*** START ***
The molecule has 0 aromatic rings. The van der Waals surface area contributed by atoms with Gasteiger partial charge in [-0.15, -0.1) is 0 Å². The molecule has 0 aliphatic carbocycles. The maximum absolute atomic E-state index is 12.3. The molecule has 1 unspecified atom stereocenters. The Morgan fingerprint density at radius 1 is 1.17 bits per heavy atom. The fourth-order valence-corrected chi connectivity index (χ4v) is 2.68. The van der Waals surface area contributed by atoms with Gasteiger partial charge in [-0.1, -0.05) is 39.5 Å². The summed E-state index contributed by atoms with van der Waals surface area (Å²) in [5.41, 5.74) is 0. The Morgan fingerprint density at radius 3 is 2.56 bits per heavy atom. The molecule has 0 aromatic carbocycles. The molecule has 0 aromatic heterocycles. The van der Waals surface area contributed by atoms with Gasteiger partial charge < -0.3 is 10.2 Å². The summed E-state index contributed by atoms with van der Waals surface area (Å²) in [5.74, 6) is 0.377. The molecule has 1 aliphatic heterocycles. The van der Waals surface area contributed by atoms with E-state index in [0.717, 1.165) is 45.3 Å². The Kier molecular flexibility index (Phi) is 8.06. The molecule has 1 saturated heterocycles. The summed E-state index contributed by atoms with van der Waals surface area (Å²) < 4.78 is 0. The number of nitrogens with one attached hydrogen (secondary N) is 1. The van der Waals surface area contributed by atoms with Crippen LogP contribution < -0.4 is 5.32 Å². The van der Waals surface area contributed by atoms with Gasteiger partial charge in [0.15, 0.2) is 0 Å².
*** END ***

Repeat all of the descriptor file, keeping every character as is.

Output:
The molecule has 0 aromatic rings. The van der Waals surface area contributed by atoms with Gasteiger partial charge in [-0.15, -0.1) is 0 Å². The molecule has 0 aliphatic carbocycles. The maximum absolute atomic E-state index is 12.3. The molecule has 1 unspecified atom stereocenters. The Morgan fingerprint density at radius 1 is 1.17 bits per heavy atom. The fourth-order valence-corrected chi connectivity index (χ4v) is 2.68. The van der Waals surface area contributed by atoms with Gasteiger partial charge in [-0.1, -0.05) is 39.5 Å². The summed E-state index contributed by atoms with van der Waals surface area (Å²) in [5.41, 5.74) is 0. The Morgan fingerprint density at radius 3 is 2.56 bits per heavy atom. The molecule has 0 aromatic carbocycles. The molecule has 0 aromatic heterocycles. The van der Waals surface area contributed by atoms with Gasteiger partial charge < -0.3 is 10.2 Å². The summed E-state index contributed by atoms with van der Waals surface area (Å²) in [5.74, 6) is 0.377. The molecule has 1 aliphatic heterocycles. The van der Waals surface area contributed by atoms with E-state index in [0.717, 1.165) is 45.3 Å². The Kier molecular flexibility index (Phi) is 8.06. The molecule has 1 saturated heterocycles. The summed E-state index contributed by atoms with van der Waals surface area (Å²) < 4.78 is 0. The number of nitrogens with one attached hydrogen (secondary N) is 1. The van der Waals surface area contributed by atoms with Crippen LogP contribution < -0.4 is 5.32 Å². The van der Waals surface area contributed by atoms with Gasteiger partial charge in [0.15, 0.2) is 0 Å².